Following Lucia's advice, Forster checks in at Hotel Galba, where he is greeted with friendliness by the attractive Signora Giannelli. But when Forster says it was her friend Lucia who recommended the hotel to him, Signora Giannelli seems surprised – claiming that she doesn’t know anyone named Lucia. Slightly puzzled, Forster nevertheless meets with Lucia later in the evening and she takes him to an old tavern named Taverna dell’Angelo, where they are to be met by Tagliaferri to discuss the piazza described in Lord Byron’s diary. However, Tagliaferri doesn’t show up and there's a really strange and spooky atmosphere in the tavern. Forster starts to feel uneasy and apparently begins to hallucinate before losing consciousness altogether. When he finally comes to, he finds himself lying inside his car, and he discovers to his horror that the microfilms containing Lord Byron’s diary has been stolen. There’s no trace of Lucia and in spite of valiant efforts, Forster is unable to find his way back to the Taverna dell’Angelo. In fact, when he goes to the police, he is told that the tavern doesn’t exist. It’s as if everything that happened has been a hallucination. The only proof to the contrary is the strange silver medallion worn by Lucia, which she has left behind in Forster’s car.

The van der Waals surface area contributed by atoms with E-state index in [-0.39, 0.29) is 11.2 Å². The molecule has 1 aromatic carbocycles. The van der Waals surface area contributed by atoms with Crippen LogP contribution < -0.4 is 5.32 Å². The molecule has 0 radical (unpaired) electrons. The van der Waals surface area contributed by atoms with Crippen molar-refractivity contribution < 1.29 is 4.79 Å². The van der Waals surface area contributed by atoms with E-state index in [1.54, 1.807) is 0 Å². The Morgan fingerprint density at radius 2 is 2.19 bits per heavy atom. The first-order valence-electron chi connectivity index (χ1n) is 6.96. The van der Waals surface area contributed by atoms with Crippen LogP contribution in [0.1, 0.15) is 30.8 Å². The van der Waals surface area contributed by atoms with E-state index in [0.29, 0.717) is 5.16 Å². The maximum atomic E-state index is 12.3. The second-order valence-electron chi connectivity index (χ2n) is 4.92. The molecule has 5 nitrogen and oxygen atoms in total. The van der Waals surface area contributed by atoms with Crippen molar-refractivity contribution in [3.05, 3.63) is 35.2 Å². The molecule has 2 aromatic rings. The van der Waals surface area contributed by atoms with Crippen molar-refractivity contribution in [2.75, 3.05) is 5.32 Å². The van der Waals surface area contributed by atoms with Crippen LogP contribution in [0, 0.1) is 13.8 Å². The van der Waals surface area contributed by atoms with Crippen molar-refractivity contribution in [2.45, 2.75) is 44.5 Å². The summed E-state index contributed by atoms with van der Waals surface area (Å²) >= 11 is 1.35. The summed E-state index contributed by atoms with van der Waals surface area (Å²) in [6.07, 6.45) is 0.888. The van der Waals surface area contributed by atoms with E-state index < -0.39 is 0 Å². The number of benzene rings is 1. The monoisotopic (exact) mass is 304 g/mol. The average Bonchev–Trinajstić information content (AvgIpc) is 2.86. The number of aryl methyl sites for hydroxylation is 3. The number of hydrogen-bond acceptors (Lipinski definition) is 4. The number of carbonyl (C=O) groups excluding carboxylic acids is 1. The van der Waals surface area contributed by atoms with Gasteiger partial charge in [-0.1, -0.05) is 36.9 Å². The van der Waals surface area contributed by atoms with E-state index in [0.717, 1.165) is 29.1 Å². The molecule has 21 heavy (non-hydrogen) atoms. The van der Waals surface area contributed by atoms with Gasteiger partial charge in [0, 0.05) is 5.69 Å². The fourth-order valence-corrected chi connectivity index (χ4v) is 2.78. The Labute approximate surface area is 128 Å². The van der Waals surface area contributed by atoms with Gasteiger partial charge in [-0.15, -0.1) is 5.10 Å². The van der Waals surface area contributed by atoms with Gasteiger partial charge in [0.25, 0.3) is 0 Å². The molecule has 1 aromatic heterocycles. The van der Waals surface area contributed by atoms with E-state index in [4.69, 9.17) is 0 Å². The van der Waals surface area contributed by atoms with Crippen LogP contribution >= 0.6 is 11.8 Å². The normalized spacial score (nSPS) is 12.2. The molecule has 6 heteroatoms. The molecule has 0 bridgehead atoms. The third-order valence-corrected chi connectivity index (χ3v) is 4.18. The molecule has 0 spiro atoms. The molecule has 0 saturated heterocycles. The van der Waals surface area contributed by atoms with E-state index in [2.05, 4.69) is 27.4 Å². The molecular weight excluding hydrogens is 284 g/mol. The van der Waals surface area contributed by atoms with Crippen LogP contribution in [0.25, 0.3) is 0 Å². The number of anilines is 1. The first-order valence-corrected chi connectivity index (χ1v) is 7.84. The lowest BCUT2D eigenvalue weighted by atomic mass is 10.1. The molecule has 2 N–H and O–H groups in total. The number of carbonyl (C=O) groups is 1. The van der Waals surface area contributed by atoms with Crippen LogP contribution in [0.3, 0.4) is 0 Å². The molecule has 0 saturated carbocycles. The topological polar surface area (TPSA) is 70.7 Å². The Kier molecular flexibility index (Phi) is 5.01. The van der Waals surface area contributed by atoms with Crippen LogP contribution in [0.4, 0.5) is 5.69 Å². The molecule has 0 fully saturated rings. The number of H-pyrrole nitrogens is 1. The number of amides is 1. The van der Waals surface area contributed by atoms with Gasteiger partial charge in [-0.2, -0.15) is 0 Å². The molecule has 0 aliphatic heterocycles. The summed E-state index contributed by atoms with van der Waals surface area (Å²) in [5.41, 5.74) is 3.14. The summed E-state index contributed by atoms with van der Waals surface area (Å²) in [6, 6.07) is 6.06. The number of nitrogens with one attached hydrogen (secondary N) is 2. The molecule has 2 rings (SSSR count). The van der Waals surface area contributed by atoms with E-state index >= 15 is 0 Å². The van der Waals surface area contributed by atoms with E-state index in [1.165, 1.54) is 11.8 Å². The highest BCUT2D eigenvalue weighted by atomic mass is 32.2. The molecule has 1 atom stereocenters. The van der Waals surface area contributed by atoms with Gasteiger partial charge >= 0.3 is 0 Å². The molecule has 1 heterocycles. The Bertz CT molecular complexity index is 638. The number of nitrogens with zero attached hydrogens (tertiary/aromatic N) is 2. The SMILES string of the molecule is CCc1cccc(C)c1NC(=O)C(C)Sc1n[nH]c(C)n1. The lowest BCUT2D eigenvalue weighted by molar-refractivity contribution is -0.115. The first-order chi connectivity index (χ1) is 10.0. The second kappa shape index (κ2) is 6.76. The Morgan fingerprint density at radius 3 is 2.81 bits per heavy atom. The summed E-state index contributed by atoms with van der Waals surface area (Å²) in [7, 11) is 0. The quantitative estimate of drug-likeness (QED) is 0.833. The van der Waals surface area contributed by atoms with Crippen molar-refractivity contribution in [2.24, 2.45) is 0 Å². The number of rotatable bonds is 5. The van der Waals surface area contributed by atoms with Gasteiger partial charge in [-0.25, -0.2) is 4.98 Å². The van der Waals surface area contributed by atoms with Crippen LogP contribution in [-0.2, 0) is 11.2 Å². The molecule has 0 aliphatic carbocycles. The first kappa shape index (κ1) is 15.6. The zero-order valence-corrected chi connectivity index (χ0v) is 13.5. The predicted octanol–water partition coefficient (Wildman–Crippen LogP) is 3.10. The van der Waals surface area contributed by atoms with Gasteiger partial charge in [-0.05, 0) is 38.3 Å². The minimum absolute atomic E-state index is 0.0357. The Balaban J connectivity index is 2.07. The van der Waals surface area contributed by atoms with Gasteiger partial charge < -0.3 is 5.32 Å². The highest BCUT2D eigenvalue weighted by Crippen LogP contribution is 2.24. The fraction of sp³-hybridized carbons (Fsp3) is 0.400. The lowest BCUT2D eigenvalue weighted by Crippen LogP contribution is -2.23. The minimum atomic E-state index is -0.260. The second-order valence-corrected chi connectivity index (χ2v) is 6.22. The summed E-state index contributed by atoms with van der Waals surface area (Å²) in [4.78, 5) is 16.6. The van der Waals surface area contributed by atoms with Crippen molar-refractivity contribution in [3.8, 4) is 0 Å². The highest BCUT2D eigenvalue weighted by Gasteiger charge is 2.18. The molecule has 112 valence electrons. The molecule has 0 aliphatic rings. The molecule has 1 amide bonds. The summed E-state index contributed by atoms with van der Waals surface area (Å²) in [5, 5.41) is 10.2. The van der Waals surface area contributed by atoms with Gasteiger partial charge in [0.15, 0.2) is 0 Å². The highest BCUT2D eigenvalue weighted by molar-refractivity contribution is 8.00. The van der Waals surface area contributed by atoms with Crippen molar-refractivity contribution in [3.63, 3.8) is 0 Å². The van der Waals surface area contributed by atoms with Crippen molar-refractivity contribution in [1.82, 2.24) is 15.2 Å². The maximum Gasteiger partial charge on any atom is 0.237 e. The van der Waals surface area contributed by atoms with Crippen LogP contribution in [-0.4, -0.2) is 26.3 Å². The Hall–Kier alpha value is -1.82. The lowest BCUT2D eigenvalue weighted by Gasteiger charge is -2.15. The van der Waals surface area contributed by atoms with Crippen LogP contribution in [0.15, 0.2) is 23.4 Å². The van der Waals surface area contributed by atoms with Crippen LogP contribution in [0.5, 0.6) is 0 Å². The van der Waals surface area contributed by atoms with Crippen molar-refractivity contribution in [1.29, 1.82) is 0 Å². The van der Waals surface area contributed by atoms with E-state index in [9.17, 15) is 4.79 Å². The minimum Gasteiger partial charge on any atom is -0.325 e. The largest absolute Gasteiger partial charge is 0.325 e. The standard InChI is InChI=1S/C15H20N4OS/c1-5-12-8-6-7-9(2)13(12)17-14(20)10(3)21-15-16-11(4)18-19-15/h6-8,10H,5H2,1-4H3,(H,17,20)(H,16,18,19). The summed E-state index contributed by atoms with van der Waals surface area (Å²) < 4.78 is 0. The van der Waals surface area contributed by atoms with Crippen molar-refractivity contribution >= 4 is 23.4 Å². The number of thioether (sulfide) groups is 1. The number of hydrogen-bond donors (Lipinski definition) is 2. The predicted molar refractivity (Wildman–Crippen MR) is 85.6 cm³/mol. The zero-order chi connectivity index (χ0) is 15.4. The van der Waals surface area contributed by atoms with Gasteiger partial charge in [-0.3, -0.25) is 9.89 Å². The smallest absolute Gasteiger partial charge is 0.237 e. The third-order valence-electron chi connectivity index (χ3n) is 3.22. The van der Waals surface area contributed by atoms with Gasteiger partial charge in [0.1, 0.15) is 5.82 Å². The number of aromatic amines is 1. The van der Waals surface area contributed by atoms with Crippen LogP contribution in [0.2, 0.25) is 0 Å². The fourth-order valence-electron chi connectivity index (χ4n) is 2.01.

Agitated, Forster goes to Tagliaferri’s house but finds the door locked and the whole place looking crumbled. The next-door neighbor, an elderly colonel (Augusto Mastrantoni), tells a confused Forster that Tagliaferri died 100 years ago. Seeing how distraught and bewildered this makes Forster, the colonel (who turns out to be Tagliaferri’s only living relative) invites him in and reveals that Tagliaferri died young under mysterious circumstances. His model-cum-lover was so upset by his death that she committed suicide the following day. She was named Lucia and her ghost is said to still be haunting the premises. Forster, however, is convinced that the Lucia he met with is a real person and not a ghost. He heads to the British Council and asks George Powell for help. Powell’s beautiful secretary, Barbara (Paola Tedesco), takes an interest in Forster and soon becomes a reliable ally to him.
Later, Forster encounters a portrait of Tagliaferri and gets very unsettled when he sees that the deceased painter bears an uncanny resemblance to himself! Desperate to find out more about Tagliaferri, Forster seeks out the painter’s tomb and discovers that he was born on March the 28th in 1835 and that he also died on March the 28th – in 1871. Now Forster starts to get seriously creeped-out because it turns out that he himself was born on March the 28th, 1935 – exactly one hundred years after Tagliaferri. And March the 28th of 1971 is just around the corner – in fact it’s the very same day that Forster is set to make his speech about Lord Byron. He starts fearing that he may actually be Tagliaferri’s reincarnate and that unless he is able to solve the mystery of the strange piazza, he too will suffer a premature death...